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Hagstrom viking truss rod

Hi Folks
I have took my viking for a set up today and he tells me that the truss rod will not turn.He says the allen key is very small and he does not want to break it.He is basicly scared to put a lot of force on to it.
I got allen keys with it when I bought it and one is 2mm and the other is 3mm .Would the 3mm one be for the truss rod.

Thanks Chris

Re: Hagstrom viking truss rod

A good quality 3mm one is the one - if it is original Swedish then great - cheap modern ones might round off.

If you use the 2mm you'll likely round out the truss rod then you'll never be able to change it.

Yes it frightened the life first time I did it on my old 12 string!

Re: Hagstrom viking truss rod

He does not want to try and turn it any more.
So I will be getting the guitar back from him.
So you are saying that it is very hard to turn.

Many thanks Chris

Re: Hagstrom viking truss rod


Some support from the field, or the Rocky Mountains to be exact.

Let's first note that the truss rod itself will not "turn". The rod is lying in the tubular slot in the H-shaped rail. The rod is tightened by a "set" screw and it is actually this screw that turns.

The screw is 6mm in diameter with standard metric threading. The screw has a tip on the rod end and a 3 mm hex or Allen slot on the visible end. The screw is threaded for "normal" turn with clockwise action being tightening. Some call it righty tighty - lefty losey.

I had "frozen" or actually rusted screws on my Viking and Concord. The remedy I used was to apply a minimal amount of lubricant, e.g. 5-56 or WD40, with a saturated cotton swab. Dab the swab onto the set screw, push out some lubricant and remove the swab. Then stand the guitar upside down. Let it sit for 10-15 minutes, turn around and with a clean swab remove any oil and grit. Now try to turn the screw again, starting first with a counter-clockwise (lefty) turn in an effort to extract the set screw. If the screw is still stuck, try some minimal clockwise (righty) force and then directly back to counter-clockwise. If the hex key starts to bend, then stop, lubricate and clean the screw and work it again. Don't force the key past a slight bending, as you will either strip the key (OK) or the slot (disastrous). If you strip the screw, you'll have to take the neck off and remove the screw with a screw extractor.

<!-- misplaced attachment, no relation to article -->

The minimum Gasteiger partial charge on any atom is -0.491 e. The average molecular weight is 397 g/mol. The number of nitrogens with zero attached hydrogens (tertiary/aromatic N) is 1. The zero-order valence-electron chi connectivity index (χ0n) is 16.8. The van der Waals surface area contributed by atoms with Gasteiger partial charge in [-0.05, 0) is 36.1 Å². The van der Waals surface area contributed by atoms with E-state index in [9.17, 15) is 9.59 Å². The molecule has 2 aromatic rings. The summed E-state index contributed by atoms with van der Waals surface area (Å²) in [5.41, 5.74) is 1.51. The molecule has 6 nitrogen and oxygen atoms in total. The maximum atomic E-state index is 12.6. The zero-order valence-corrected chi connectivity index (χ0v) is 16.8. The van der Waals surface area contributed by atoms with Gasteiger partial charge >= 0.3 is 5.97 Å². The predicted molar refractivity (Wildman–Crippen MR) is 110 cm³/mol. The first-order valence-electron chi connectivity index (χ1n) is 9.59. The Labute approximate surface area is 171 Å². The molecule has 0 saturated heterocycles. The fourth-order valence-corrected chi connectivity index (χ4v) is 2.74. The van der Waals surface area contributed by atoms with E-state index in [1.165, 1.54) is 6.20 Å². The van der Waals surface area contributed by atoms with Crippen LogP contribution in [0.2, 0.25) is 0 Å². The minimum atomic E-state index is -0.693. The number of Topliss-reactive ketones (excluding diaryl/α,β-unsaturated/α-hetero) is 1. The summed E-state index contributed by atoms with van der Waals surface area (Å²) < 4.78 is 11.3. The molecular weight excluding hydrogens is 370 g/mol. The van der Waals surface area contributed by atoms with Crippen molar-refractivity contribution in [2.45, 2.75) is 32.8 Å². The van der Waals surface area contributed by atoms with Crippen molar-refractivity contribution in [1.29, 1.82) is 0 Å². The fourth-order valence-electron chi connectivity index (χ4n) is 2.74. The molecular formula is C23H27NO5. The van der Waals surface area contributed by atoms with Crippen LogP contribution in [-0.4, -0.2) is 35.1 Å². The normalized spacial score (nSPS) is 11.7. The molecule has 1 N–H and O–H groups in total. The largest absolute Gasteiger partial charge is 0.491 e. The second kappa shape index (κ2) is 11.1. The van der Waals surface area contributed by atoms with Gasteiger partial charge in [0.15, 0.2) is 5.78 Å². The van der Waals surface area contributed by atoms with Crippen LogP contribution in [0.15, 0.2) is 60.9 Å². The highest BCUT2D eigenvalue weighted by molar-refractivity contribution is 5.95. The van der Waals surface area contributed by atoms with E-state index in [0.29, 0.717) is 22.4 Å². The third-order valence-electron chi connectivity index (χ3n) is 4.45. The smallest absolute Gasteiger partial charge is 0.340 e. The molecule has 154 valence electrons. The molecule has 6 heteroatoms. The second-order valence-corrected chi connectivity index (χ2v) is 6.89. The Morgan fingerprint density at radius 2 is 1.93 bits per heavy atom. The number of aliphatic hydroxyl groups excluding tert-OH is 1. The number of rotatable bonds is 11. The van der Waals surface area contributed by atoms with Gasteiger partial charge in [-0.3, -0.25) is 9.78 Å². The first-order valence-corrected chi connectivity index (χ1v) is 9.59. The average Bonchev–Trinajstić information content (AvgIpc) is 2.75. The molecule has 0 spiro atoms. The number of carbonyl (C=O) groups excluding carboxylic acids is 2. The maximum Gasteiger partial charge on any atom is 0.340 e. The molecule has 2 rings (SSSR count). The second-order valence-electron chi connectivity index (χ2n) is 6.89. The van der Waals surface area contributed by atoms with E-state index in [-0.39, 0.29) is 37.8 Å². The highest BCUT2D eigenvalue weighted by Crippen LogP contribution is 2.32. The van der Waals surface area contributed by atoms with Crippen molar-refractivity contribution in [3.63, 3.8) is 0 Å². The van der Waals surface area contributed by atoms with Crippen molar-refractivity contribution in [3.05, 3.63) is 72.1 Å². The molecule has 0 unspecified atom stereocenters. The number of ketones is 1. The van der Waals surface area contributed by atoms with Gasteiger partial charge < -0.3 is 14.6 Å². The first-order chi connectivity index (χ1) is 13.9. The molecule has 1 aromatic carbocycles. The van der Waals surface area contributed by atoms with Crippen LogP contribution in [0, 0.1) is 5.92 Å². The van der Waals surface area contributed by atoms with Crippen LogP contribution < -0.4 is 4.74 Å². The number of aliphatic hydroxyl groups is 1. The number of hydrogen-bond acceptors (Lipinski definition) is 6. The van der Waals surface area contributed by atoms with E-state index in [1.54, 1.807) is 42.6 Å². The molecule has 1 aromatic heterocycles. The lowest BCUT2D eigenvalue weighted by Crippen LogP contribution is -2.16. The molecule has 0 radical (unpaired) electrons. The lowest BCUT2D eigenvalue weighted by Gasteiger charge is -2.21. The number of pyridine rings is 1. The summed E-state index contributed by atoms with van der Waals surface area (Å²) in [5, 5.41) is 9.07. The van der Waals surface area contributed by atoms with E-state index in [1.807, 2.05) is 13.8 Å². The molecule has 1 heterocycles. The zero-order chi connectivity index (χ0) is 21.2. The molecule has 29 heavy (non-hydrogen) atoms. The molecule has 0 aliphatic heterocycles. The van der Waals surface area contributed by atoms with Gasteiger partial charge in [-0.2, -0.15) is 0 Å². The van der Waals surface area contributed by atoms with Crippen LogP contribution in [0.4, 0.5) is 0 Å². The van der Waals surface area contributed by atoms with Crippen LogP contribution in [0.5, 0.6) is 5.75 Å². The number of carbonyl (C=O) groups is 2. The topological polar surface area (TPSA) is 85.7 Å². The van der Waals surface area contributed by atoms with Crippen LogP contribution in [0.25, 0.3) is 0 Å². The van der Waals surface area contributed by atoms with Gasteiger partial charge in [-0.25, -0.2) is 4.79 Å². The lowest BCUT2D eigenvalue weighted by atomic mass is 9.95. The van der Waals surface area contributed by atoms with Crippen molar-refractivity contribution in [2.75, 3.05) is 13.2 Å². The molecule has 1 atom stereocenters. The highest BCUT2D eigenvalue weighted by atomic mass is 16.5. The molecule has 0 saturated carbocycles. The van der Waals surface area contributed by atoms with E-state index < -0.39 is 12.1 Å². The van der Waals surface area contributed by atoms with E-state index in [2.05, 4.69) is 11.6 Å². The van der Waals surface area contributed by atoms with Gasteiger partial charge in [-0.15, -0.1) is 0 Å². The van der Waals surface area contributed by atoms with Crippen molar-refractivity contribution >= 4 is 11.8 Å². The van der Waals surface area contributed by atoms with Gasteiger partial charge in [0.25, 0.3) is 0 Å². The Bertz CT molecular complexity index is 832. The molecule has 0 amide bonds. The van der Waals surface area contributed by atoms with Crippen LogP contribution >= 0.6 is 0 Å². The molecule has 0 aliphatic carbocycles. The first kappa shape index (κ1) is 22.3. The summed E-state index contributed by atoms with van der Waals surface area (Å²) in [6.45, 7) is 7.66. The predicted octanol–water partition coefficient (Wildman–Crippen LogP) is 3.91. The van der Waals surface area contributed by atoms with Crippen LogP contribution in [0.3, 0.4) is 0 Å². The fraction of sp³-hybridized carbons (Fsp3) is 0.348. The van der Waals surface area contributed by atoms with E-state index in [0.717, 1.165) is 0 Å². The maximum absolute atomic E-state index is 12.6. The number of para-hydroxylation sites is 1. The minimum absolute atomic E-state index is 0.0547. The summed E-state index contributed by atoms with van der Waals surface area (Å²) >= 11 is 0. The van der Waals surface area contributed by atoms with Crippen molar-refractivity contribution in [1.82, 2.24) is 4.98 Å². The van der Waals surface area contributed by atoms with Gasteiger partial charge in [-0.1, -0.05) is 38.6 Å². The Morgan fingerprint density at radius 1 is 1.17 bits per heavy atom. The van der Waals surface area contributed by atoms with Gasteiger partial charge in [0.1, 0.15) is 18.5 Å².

Note that the screw is a standard "set" screw and can be replaced, but they are hard to find in the US since they are metric. You UK guys should find them at your local Iron Mongers.

WARNING! Remember to never try to adjust the rod/rail tension with the strings in full tune or even partially tightened. The pull of the six strings will exert around 100 lbs of tension on the neck. Don't "screw" with that, just loosen the strings or remove them all together and clean the fingerboard at the same time.

Good Luck.

David has a great page for more details on the neck and rail.

Here is a big picture of the neck assembly.

Keep on strömmin'

Re: Hagstrom viking truss rod

Excellent post Arthur.
I always loosen the truss rod screw completely (if possible) before applying WD40.
When I tighten the truss rod screw I hold the guitar between my legs and force the head stock lightly back with my left hand to induce some back-bow.
(not too much force, you don't want to break the neck)
I never tighten more than 1/8 of a turn a day since the neck needs time to settle.



Re: Hagstrom viking truss rod

Just a little more on this subject. The Allen key size is actually 3.32 mm which is closer to a 1/8 inch than the 3mm. But even with this key there still can be problems. An easer solution is to use a 20T torque key, which is star shaped and grips the Allen head in the neck better tham the Allen keys. As before, once the slug is loosened and removed completely, clean and lubricate before refitting.
All Allen keys no mater what quality fairy in size slightly, and even if the key is exact the female key is not manufactured to engineering quality. Use the 20T torque key.
Good luck.